The Religion Business: How the Local Franchise Is Run

by Robert Brow   (web site -

This article originally appeared in The Business Keeper, Kingston, Ontario, [December 86/January 87 issue], p. 31.

(This article illustrates the use of Model Theology to communicate a Christian model in the business world).

 In 1986, our operating budget was $148,000, of which we had to pay $32,000 for our franchise from the Anglican Church of Canada. This is part of a world-wide franchising organization with hundreds of thousands of outlets all over the world.

 I live in a huge house next to the plant, on the corner of Barrie and Union Streets in Kingston; a building which might sell for a quarter of a million dollars. The company not only provides this house but also pays the taxes and utility bills, plus a car allowance, which explains why my salary of $23,000 appears modest.

 Half of the remaining budget, i.e. about $40,000 a year, goes to maintain, heat and service the $3,000,000 plant which includes the auditorium, offices, and meeting rooms. The other half pays an office manager, treasurer, accountant, caretaker, child-care worker, my four assistants, and an organist-choir director. Obviously, 10 persons paid $40,000 between them, are unlikely to get rich moonlighting with the franchise.

 The remainder of the work is done by volunteers who are paid nothing at all, not even a car allowance. A choir of 20 work four hours a week. Twenty directors meet monthly. The two chief executive officers are also honorary. There are dozens of volunteers who take care of the arrangements for all our meetings, visit hospitals, care for and teach the children, and do a hundred other things in the community. It has been calculated it would cost the government a minimum of $3.23 million a year to conduct our business. (That was under the previous government.)

 Where does the income come from? Well, strangely enough, from the volunteers, who pay whatever they want, to be part of the franchise. Most of them think our main product is love, and that is what our world was designed for. The problem is we give the product away free. Like sunshine, you can't really put a price on it. All you can do is to offer a place and a group of people with whom to enjoy the product.

 Admittedly, people who despise this kind of business, view our volunteers (and myself in particular) as hypocrites. This does not bother me. Our advertising budget is only $1,200, in case you wonder why you have never heard of us.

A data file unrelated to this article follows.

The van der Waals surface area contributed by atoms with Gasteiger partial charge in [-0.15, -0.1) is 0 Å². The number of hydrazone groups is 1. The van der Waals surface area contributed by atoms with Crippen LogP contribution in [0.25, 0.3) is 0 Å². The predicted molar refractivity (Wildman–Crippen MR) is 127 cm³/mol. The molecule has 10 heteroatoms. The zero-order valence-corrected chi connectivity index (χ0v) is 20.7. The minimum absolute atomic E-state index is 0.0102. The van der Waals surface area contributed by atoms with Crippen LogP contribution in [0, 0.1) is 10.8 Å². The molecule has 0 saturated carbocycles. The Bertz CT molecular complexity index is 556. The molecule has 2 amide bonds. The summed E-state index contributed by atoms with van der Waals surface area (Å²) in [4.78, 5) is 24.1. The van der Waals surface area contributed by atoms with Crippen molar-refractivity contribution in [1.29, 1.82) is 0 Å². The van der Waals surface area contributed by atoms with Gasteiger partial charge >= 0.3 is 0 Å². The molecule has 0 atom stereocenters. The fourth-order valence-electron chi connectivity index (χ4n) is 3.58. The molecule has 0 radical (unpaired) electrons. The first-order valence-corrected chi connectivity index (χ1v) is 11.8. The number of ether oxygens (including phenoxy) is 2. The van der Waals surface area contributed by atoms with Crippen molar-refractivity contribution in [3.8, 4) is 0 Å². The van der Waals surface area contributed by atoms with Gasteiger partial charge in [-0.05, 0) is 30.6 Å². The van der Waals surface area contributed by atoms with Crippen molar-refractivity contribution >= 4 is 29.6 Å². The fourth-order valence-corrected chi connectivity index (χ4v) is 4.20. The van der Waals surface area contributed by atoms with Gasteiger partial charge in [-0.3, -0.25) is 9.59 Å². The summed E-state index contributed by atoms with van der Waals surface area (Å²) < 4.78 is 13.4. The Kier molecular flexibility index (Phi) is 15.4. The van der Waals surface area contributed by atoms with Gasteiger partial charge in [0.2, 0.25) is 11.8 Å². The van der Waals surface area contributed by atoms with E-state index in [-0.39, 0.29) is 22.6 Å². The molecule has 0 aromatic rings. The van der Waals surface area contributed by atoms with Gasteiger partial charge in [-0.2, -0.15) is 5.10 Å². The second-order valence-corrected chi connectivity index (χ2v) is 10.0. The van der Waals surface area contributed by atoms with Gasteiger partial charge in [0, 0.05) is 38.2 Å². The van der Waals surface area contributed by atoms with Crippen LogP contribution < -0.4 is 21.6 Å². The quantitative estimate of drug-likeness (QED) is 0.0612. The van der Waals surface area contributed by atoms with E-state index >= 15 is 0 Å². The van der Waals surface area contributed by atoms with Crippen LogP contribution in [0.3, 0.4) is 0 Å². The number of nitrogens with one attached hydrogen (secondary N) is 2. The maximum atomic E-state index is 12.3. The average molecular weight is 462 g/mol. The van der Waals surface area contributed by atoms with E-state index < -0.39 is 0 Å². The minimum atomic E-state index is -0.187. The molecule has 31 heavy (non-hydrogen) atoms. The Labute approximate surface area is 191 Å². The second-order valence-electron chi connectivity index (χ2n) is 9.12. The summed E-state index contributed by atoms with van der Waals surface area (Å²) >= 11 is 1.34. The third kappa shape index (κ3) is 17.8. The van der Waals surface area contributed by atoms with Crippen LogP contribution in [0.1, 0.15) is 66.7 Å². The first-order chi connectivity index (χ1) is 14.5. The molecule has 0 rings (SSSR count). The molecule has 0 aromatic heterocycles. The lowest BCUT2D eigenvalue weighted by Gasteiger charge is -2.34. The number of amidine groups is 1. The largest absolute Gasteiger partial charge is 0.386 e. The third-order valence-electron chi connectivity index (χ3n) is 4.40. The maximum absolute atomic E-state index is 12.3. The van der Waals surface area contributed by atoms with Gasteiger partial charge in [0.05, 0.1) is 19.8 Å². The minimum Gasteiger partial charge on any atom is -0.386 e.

(This article was copied ten years later to the CETA discussion list on Sept. 17, 1996, and the next day this further explanation was offered)

 At first sight the franchise parable looked like a model to explain to worldly business people that St. James Anglican had as much right to exist as Becker's, Mac's Milk, and Loblaws. That appeared to be the first horizon meaning ten years ago when it was published in the Kingston Business Keeper. But, please, I told it in the context of denominational bickering. So I have to tell another story to retrieve the situation.

 Once upon a time Loblaw's and A & P spent millions of company hours discussing which is the true grocery store. The Becker's franchise wisely kept out of the fatuous argument, but they advertised themselves as the only true convenience outlet. There was even one little convenience store that imagined they were the only store in town. The argument was wasteful but harmless until Loblaws issued a canon law. Anybody who patronises the opposition is disloyal to the true grocery store, and if they persist they will be excommunicated at the cash counter.

 Several of the big food franchises realized people were making fools of them, so they decided to merge into one big true grocery franchise. The object was that nobody but nobody would be able to buy food anywhere if they did not toe the line. At that point ordinary eaters made it clear that they intended to patronise whatever store they damn well pleased.

 When my model theology disciples came and asked me what on earth I meant by this story I had to spell it out and explain that a denominational franchise corporation can never be the Body of Christ, or even part of the Body. The body is the people who exercise the gifts of shopping and cooking and serving up the food nicely for their family thanksgiving.

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